I had been intrigued by LeRoux’s latest album, which would turn out to be their last with founder/leader Jeff Pollard. I had requested a radio interview through the band’s record label, RCA, and had been told that no interviews were available. That struck me as strange – bands and record companies usually jump at the chance to promote a new album.
But here I was in Detroit, staying with a guy I had met through Paul Wilkinson, a friend from Toronto, who back in those days was my connection for hard to find Christian music. Paul had mentioned this customer in Detroit he thought I would get along with due to a mutual love of great music.
We headed for the concert hall in mid-afternoon. I think the idea was that we would line up early so that we could get prime seats for the show. I didn’t know Harpo’s (or any other Detroit venue for that matter) but I trusted my hosts.
As we were crossing the street in front of the bar we saw a group of young men getting out of a bus. LeRoux. I called out to them, introduced myself and the guys I was with. They were impressed that I had made the trip from Ottawa. We were invited into the hall with them – they were just about to do their sound check. We hung out with the band for the next 10 hours or so, through the sound check, back to their motel, out to dinner together then back to the hall in their tour bus. A nice bunch of guys.
As I interviewed Jeff Pollard about the new album (which he was most happy to talk about), I mentioned that RCA had stonewalled my interview request. He said he knew that was happening – the record company was trying to keep him away from the media. It seems RCA didn’t like the message that came out in interviews. It’s tough to explain why the singer/songwriter/lead guitarist of a band is not allowed to do interviews, so RCA just said no to all requests, rather than offering another band member as a substitute.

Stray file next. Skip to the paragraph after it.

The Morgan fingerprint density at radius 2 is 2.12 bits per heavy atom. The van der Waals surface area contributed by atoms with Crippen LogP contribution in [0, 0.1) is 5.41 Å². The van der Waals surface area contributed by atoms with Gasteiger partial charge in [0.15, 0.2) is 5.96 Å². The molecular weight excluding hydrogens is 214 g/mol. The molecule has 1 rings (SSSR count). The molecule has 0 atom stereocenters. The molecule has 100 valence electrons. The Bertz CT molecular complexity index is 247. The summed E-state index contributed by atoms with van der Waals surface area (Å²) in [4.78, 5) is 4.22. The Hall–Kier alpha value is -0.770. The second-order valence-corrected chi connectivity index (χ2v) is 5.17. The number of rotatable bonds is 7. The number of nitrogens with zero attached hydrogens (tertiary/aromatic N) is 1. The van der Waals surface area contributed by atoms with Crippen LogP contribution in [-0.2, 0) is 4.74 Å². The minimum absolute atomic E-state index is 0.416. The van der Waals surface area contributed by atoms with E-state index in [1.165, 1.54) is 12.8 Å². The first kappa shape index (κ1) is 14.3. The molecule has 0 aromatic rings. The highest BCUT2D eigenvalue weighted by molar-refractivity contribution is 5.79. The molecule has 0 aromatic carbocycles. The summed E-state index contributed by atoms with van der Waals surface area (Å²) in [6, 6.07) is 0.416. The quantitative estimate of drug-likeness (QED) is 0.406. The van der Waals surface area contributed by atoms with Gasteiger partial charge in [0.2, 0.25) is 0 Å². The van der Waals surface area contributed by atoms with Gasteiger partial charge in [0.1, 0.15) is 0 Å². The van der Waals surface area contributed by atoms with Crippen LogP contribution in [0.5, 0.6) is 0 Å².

The problem was, Jeff told me, that whenever he gave an interview people would ask about his songs and their inspiration. Invariably that would lead to one subject: Jesus Christ. Jeff was a Christian and not afraid to let everyone know it. His songs could be taken on different levels, he said, and he was okay with that, but a lot of them were expressions of his faith.
It was Maundy Thursday when the band took the stage, but the clock had passed midnight and it was Good Friday when they launched into one of my favourite tunes: “Roll Away the Stone.” As Jeff started into the guitar solo he caught my eye. We grinned at each other. There was no doubt we were both thinking of a stone placed in front of a tomb on that first Good Friday, a stone that would be rolled away by angelic powers on Easter Sunday.
Jeff Pollard is no longer playing rock and roll. Not long after I spoke with him he left the band he founded and started a new career, one he still has. Not really a career, more of a vocation. He traded an audience for a congregation, his guitar for a shepherd’s crook (metaphorically anyway). He became a pastor. As a rock musician he touched a lot of people’s lives in a positive way, but he felt he was answering a higher calling when he left music behind.